A myxoma: a gelatinous tumor attached by a narrow pedicle to the atrial septum. The myxoma has an irregular surface and nearly fills the left atrium.
  • Most common primary cardiac neoplasm
  • ~80% of myxomas originate in the left atrium, with the remainder in the right atrium[1]

Clinical Features

  • Cardiovascular symptoms mimicking mitral valve obstruction (e.g., left atrial hypertrophy)
  • Increased risk of systemic embolization
  • Constitutional symptoms (e.g., fever, weight loss)

Differential Diagnosis


(A) Cardiac MRI showing atrial myxoma during systole. (B) Cardiac MRI showing atrial myxoma during diastole. RA – right atrium; RV – right ventricle; LA – left atrium; LV – left ventricle; arrow – myxoma.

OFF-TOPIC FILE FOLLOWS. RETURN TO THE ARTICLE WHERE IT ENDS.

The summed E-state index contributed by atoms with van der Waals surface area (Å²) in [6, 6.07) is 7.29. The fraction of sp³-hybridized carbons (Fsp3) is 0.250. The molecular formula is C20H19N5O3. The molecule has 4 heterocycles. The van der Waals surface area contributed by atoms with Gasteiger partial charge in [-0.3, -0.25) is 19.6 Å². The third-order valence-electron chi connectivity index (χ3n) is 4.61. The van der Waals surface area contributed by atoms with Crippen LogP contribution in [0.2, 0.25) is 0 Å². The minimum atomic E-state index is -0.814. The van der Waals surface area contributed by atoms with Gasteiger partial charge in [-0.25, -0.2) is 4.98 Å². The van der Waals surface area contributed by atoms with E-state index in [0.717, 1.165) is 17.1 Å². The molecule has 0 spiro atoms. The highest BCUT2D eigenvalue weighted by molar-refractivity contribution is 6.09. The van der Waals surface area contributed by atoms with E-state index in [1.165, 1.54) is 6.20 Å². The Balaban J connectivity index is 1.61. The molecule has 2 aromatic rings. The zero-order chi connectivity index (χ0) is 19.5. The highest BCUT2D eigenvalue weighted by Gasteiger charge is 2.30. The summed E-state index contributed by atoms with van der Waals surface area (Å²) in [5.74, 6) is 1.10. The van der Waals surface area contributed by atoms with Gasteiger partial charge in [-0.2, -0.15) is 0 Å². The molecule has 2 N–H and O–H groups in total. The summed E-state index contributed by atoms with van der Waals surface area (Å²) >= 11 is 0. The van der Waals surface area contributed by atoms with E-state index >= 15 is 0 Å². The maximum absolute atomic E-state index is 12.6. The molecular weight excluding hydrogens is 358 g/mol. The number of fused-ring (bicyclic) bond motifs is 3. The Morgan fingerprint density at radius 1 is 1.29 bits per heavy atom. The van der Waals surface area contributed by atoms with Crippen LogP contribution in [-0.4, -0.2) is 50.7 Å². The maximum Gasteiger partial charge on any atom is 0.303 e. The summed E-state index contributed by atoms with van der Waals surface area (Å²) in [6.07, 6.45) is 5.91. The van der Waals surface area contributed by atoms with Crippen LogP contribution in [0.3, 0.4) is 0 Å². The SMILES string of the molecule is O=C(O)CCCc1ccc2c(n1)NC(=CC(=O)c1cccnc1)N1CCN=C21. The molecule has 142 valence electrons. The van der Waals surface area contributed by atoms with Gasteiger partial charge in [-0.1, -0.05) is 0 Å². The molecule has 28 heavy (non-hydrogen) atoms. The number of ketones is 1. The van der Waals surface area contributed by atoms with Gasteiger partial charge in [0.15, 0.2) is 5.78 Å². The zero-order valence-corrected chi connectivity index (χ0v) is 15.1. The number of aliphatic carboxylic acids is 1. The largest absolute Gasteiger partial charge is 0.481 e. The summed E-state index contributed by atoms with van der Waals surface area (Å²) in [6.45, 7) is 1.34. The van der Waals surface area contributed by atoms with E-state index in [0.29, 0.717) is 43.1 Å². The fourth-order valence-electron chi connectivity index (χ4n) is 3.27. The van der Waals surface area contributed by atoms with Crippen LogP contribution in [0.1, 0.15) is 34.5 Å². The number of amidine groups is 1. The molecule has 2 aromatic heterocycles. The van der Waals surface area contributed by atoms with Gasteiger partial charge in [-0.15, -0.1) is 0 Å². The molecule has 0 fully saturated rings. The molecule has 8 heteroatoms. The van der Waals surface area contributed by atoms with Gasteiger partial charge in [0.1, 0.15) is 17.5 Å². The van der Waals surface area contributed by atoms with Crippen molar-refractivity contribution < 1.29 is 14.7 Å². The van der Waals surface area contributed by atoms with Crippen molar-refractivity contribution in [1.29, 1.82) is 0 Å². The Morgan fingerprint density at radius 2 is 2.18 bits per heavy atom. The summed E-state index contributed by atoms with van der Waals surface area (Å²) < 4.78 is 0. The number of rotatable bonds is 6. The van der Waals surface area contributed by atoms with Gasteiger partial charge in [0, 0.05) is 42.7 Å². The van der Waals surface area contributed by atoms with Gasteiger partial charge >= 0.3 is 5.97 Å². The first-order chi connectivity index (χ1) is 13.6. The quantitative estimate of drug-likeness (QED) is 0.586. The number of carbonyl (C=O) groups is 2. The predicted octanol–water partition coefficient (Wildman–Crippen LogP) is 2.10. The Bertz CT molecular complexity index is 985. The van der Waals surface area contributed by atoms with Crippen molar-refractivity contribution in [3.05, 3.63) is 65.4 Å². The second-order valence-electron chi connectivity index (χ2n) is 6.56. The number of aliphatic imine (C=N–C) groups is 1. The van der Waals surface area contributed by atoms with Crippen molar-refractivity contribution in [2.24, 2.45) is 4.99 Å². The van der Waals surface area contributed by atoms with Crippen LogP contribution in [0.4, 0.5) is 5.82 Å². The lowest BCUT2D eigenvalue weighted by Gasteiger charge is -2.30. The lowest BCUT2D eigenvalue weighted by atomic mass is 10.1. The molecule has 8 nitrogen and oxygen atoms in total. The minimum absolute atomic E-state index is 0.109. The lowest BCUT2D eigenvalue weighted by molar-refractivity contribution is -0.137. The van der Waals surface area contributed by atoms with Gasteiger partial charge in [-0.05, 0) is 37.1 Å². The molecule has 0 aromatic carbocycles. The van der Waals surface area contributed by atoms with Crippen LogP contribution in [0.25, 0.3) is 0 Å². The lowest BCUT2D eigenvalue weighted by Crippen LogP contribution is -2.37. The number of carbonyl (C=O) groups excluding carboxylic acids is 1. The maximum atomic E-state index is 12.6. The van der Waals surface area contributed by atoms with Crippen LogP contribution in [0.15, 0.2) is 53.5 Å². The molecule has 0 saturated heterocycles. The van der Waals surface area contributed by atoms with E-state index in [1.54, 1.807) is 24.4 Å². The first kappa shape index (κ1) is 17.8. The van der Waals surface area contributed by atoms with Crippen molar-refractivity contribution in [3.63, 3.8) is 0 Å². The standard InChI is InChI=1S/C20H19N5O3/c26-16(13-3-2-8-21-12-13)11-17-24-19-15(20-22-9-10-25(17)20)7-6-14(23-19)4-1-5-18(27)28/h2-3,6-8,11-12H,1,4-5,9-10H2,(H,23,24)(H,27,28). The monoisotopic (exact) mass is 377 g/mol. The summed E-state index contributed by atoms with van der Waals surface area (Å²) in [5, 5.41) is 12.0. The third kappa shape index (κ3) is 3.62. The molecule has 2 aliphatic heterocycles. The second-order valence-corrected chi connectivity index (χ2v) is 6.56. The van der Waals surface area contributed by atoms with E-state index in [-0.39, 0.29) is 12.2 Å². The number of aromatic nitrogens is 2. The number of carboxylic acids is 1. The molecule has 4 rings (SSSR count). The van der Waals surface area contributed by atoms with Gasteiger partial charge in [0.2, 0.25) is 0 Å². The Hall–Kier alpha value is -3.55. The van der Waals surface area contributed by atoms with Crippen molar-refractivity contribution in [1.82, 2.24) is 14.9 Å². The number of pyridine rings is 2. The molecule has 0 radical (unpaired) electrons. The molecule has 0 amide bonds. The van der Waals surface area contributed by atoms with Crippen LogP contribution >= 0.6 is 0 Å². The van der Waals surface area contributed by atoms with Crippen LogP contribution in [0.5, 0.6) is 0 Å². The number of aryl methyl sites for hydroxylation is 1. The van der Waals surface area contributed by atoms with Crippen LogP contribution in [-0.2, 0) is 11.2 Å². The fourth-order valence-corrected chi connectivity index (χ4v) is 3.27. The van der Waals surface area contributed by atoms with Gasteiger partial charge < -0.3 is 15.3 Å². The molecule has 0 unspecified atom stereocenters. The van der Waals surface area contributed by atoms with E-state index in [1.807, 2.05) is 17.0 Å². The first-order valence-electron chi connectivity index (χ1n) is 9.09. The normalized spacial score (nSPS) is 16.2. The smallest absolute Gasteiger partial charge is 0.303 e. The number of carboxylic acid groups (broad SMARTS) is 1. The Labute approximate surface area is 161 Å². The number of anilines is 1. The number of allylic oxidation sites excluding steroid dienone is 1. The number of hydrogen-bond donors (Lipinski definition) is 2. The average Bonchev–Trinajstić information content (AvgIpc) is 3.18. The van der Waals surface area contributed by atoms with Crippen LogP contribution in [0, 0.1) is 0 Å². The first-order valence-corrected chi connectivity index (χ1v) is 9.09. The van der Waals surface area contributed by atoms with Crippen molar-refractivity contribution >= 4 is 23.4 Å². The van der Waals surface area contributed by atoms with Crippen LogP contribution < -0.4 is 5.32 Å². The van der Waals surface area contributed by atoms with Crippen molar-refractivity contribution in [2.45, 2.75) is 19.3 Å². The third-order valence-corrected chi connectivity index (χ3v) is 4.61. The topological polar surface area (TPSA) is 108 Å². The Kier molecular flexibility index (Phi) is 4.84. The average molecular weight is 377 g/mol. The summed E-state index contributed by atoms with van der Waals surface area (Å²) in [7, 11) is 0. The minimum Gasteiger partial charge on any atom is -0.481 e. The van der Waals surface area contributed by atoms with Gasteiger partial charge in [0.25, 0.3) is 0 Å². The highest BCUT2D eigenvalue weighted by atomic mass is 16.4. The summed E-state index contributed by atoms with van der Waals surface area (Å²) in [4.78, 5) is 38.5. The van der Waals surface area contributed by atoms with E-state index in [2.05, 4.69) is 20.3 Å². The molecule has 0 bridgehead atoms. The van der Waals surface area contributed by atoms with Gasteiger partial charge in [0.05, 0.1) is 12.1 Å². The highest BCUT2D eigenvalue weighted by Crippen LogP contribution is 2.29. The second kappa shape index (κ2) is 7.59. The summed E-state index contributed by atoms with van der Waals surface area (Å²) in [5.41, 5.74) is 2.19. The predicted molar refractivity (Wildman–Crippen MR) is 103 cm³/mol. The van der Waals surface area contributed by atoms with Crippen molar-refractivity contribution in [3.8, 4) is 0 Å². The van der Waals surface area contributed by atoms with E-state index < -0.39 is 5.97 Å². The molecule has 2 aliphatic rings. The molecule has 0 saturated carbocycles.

Left atrial myxomas. (a) Parasternal long-axis view showing wedging of the myxoma into the mitral valve; (b) same case (four chamber view); (c) three-dimensional transesophageal echocardiography visualization of a left atrium myxoma attached to the posterior wall of the left atrium proximal to the pulmonary vein; (d) transesophageal echocardiography four chamber view of a large left atrium myxoma obstructing the mitral valve.



  • Typical location of myxomas is amenable to visualization with TTE


  • Once presumptive diagnosis made, prompt resection is required due to elevated risk of embolization or cardiac complications[2]


See Also

External Links


  1. Kuon E, Kreplin M, Weiss W, Dahm JB. The challenge presented by right atrial myxoma. Herz. 2004 Nov;29(7):702-9. doi: 10.1007/s00059-004-2571-7. PMID: 15580325.
  2. Keeling IM, Oberwalder P, Anelli-Monti M, Schuchlenz H, Demel U, Tilz GP, Rehak P, Rigler B. Cardiac myxomas: 24 years of experience in 49 patients. Eur J Cardiothorac Surg. 2002 Dec;22(6):971-7. doi: 10.1016/s1010-7940(02)00592-4. PMID: 12467822.